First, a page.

Diane Abbott has said initial findings of a probe into the death of Rashan Charles will cause deep concern after figures showed a "disproportionate" use of force against minority groups by police.
The shadow home secretary said urgent work must be done to rebuild trust between police and the community after the Independent Police Complaints Commission (IPCC) published preliminary results from its investigation.
The watchdog said on Wednesday that an object removed from the 20-year-old's throat by paramedics "did not contain a controlled substance".
Unverified footage on social media appeared to show at least one police officer attempting to restrain Mr Charles on the floor of a shop in east London before he died later in hospital on July 22.
Ms Abbott said: "The IPCC's update, coupled with the release of a Metropolitan Police report highlighting a disproportionate use of force against BME (black and minority ethnic) people, will no doubt cause deep concern and upset.
"Urgent work must be done to rebuild trust and links between the police and the community."
Mr Charles' death sparked clashes with police in Hackney on Friday as demonstrators hurled bottles and fireworks at officers.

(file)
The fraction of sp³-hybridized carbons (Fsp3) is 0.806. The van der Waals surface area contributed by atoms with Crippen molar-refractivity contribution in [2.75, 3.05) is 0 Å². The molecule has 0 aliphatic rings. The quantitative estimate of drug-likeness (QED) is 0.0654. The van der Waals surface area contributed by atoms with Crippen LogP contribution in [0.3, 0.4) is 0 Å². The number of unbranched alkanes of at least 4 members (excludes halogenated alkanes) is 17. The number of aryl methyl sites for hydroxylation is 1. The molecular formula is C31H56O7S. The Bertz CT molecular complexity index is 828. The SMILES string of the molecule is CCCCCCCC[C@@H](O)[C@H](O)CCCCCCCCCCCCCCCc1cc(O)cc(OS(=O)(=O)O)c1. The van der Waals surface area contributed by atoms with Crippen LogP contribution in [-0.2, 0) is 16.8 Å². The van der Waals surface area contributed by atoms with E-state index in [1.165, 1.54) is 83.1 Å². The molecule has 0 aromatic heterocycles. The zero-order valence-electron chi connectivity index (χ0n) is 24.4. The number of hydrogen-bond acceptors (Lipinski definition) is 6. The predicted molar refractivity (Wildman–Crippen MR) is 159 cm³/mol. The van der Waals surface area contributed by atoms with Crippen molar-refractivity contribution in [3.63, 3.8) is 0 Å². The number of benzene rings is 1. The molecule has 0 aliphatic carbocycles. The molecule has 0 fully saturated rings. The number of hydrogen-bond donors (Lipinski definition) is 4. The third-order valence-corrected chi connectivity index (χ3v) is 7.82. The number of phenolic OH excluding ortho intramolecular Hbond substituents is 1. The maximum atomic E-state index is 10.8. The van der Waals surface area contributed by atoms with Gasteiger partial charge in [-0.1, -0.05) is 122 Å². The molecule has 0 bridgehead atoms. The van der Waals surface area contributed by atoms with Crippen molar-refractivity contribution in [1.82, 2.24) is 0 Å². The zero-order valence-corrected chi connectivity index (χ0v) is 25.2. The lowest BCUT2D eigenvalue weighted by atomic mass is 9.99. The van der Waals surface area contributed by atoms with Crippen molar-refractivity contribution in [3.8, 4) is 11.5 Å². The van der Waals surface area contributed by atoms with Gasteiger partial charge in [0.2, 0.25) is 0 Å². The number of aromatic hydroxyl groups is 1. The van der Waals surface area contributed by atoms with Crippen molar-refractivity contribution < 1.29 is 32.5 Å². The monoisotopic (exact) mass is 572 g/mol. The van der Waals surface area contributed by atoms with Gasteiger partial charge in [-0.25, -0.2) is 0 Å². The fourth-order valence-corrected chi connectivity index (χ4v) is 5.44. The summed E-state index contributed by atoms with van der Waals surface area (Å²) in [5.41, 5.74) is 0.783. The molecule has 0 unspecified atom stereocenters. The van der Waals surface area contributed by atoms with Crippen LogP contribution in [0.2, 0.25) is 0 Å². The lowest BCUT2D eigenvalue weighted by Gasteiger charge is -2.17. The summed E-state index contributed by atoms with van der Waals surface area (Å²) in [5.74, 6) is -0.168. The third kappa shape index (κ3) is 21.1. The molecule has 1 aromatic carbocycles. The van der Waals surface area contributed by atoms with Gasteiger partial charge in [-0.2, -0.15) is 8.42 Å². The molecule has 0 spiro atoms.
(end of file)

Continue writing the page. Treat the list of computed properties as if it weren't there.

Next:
Ms Abbott said the violent demonstrations were "wrong" and she joined with Mr Charles' family in calling for peace.
"There must be justice for Rashan and his family, but there is absolutely no cause for any more violence," the Hackney North and Stoke Newington Labour MP said.
The IPCC said its investigation into the circumstances of Mr Charles's death following contact with police in Hackney is "ongoing and making good progress".
The watchdog said: "Our independent investigation is thoroughly examining all aspects of police interaction with Rashan prior to his death and has already undertaken a large number of investigative actions."
Last week, the IPCC said the evidence it had seen so far suggested that Mr Charles was detained by a Metropolitan Police officer who had followed him on foot into a shop on Kingsland Road after an earlier attempted vehicle stop.
The officer restrained Mr Charles, with the help of a member of the public, and he was handcuffed.
After he was detained, attempts were made to remove an object from his mouth or throat.
His condition deteriorated, and the officer called for a police medic who provided assistance prior to the arrival of paramedics, according to the IPCC.
On Tuesday figures released for the first time showed Metropolitan Police officers used "force" at a rate of around once every 10 minutes.
There were 12,605 incidents of force against people by individual officers were registered in the three months to the end of June.
The data showed 45% of the individuals subject to force were white, 36% black and 10% from the Asian community.